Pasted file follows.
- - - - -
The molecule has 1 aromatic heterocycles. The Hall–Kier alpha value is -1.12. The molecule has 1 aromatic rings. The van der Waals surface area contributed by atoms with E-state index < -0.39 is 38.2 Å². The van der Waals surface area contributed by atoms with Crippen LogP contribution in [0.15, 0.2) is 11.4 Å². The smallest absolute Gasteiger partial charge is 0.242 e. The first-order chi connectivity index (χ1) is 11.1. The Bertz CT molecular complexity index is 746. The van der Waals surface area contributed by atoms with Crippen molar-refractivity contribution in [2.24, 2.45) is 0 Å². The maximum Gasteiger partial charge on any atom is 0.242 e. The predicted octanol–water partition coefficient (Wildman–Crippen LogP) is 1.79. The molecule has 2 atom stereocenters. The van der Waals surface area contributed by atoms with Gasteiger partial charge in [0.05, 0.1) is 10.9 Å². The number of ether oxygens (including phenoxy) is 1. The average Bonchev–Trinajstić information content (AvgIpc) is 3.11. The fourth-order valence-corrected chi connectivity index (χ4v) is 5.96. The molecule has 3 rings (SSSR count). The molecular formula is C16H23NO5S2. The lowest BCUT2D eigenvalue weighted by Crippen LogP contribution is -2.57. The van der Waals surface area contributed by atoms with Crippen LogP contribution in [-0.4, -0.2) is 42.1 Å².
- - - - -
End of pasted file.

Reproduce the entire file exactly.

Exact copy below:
The molecule has 1 aromatic heterocycles. The Hall–Kier alpha value is -1.12. The molecule has 1 aromatic rings. The van der Waals surface area contributed by atoms with E-state index < -0.39 is 38.2 Å². The van der Waals surface area contributed by atoms with Crippen LogP contribution in [0.15, 0.2) is 11.4 Å². The smallest absolute Gasteiger partial charge is 0.242 e. The first-order chi connectivity index (χ1) is 11.1. The Bertz CT molecular complexity index is 746. The van der Waals surface area contributed by atoms with Crippen molar-refractivity contribution in [2.24, 2.45) is 0 Å². The maximum Gasteiger partial charge on any atom is 0.242 e. The predicted octanol–water partition coefficient (Wildman–Crippen LogP) is 1.79. The molecule has 2 atom stereocenters. The van der Waals surface area contributed by atoms with Gasteiger partial charge in [0.05, 0.1) is 10.9 Å². The number of ether oxygens (including phenoxy) is 1. The average Bonchev–Trinajstić information content (AvgIpc) is 3.11. The fourth-order valence-corrected chi connectivity index (χ4v) is 5.96. The molecule has 3 rings (SSSR count). The molecular formula is C16H23NO5S2. The lowest BCUT2D eigenvalue weighted by Crippen LogP contribution is -2.57. The van der Waals surface area contributed by atoms with Crippen LogP contribution in [-0.4, -0.2) is 42.1 Å².